, 2022-06-16 10:23:26,
Hello, and welcome to Thursday’s Protocol Climate newsletter. Today, we’re talking about the sneaky problem with EV adoption in the U.S. and the bitcoin mining showdown in New York. Turns out politicians can flip-flop on an issue. Who knew? Read on!
Joe Biden’s dirty EV secret
President Joe Biden once declared himself “a car guy,” and his infrastructure priorities have backed that up. His administration has approved $7.5 billion in funding for EV charging stations nationwide as part of the bipartisan infrastructure law, set a goal for EVs to make up 50% of new vehicle sales by 2030 and is still pressing Congress to pass tax credits for EVs and batteries.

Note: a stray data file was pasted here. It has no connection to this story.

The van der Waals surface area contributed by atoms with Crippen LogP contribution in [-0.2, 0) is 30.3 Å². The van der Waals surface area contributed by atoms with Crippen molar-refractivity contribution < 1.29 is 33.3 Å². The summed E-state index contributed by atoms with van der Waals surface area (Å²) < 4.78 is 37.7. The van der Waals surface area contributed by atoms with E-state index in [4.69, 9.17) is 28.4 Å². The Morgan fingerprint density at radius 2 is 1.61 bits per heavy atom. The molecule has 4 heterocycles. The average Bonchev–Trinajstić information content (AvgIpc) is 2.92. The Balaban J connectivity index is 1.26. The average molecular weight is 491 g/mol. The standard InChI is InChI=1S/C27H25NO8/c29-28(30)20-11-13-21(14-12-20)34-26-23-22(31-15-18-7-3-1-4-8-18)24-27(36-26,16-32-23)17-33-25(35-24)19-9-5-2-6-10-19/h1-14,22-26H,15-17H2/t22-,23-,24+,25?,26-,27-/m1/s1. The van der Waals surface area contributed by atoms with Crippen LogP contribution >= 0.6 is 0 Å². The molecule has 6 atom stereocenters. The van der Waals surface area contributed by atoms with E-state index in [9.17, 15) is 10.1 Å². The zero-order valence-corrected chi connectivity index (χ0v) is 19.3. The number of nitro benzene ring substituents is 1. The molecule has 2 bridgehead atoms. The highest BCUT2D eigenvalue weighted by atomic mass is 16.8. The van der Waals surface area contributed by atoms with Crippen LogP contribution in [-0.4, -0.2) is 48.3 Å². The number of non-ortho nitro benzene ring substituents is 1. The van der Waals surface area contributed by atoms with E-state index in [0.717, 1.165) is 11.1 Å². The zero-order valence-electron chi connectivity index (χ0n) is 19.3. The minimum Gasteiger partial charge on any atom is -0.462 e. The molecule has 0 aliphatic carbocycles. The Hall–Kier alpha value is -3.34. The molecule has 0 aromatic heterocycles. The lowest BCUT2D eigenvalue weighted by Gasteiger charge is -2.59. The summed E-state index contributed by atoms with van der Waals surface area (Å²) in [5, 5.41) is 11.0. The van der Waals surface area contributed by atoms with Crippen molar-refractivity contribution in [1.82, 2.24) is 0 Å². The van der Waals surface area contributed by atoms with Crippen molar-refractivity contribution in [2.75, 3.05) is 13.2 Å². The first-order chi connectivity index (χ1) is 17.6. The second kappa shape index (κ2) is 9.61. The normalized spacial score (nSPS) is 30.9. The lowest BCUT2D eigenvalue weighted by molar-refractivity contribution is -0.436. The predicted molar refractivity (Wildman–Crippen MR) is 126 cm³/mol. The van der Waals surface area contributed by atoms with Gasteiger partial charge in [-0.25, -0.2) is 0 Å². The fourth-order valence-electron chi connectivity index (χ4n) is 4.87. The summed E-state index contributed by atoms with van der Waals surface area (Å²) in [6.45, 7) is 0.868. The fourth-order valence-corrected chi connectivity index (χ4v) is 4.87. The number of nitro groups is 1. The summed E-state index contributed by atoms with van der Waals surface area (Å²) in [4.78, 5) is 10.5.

But there’s something missing: what to do with the diesel and gas-guzzling vehicles being exported in increasingly large numbers to low-income countries. There’s a potential fix, though.
The U.S is a major used car exporter. While it’s tempting to think used cars all end up in the junkyard or meet their fate in a trash compactor, the truth is a little more complicated: Many get shipped overseas.
- The U.S. exported $8 billion worth of used passenger vehicles in 2021, up from about $6 billion in 2017 when the U.S. was still rebounding from a lull in exports, as countries including Mexico introduced import restrictions.
- A large number of vehicles end up in Africa. Nigeria alone took in around $720 million worth of used vehicles from the U.S. in 2021.
- The issue mirrors the U.S.’s widespread export of plastic waste to poorer nations.
The EV revolution could make matters worse. The Biden administration’s goal of ramping up EV sales may make U.S. skies clearer and reduce the country’s emissions. But in the case of the…
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